SCE&G gives ground on rate hike; utility now wants 4.23 percent more

The (Columbia) StateNovember 20, 2012 

COLUMBIA -- SCE&G will slash its rate increase request to the S.C. Public Service Commission for electric customers, the company said after reaching a deal with several parties opposing the increase.

The deal would save the average customer about $50 a year from the original request and would reduce the return for investors.

The company plans to seek an increase of 4.23 percent -- or $97 million -- down from the initial 6.6 percent, or $152 million, company officials said Monday. Several groups had mobilized against the rate hike, saying it included unnecessary items and excessive returns for investors.

The utility serves about 45,500 customers in Beaufort and Jasper counties. Most of its Beaufort County customers are in the northern part of the county. SCE&G serves 669,000 electrical customers in South Carolina.

The new rate increase request still must be approved by the Public Service Commission when it meets on the issue beginning Monday in Columbia. If the commission agrees to an accompanying request made in the initial rate hike request, the impact to customers could be lowered further, to $32 million, based on lowered natural gas fuel costs for SCE&G.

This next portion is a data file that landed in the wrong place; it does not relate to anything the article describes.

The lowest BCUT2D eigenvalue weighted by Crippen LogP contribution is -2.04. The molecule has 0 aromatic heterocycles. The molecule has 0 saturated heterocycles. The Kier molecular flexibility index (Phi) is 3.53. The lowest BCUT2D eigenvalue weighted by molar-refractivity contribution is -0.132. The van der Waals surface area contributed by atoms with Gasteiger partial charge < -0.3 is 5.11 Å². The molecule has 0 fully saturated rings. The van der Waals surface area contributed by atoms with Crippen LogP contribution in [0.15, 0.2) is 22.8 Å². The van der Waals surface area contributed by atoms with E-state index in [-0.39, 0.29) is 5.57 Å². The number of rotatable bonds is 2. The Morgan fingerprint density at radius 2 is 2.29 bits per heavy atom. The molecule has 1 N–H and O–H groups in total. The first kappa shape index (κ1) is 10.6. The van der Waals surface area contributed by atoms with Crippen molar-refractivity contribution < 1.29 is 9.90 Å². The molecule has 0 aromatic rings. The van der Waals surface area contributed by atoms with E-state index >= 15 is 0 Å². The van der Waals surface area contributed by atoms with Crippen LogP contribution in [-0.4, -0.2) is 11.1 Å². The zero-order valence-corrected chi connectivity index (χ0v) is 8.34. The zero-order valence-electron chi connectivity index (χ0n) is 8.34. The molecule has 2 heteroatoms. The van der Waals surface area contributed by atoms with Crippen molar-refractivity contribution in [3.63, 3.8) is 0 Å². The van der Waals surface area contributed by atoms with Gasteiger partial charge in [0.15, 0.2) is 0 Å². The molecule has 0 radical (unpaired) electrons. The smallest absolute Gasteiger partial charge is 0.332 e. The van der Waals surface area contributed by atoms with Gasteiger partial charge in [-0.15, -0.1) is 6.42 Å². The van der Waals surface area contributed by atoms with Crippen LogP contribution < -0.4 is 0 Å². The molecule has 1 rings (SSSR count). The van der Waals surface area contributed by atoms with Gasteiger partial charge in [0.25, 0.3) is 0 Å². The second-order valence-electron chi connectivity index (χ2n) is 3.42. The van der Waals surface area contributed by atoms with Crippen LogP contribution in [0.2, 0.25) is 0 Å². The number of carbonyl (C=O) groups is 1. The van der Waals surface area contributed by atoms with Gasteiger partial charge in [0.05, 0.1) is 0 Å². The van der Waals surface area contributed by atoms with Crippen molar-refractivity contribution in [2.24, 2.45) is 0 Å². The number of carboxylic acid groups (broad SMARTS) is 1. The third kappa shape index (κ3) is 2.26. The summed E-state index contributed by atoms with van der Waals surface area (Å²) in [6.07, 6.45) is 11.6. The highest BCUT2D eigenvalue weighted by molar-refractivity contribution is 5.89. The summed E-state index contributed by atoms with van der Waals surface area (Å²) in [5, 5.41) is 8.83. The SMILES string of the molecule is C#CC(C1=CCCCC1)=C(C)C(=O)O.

"We understand we had to come to an agreement," Robert Yanity, an SCE&G spokesman, said Monday. While the initial $152 million rate increase request contained legitimate costs incurred by the company, Yanity said, the new proposal also is acceptable to SCE&G because it provides for a decent return on equity and allows the company to recover necessary costs.

The S.C. Public Service Commission is set to take testimony from all sides in the rate-hike case over two days beginning Monday.

In the original rate increase request, when paired with the fuel-cost reduction, the rate hike would have come out to an extra $6.67 a month -- or about $80 a year -- for a customer who uses 1,000 kilowatt hours a month, the utility estimated. Under the new agreement, customers using 1,000 kilowatt hours a month would see their electric bills increase by only $2.59 a month, or just over $31 a year, Yanity said.

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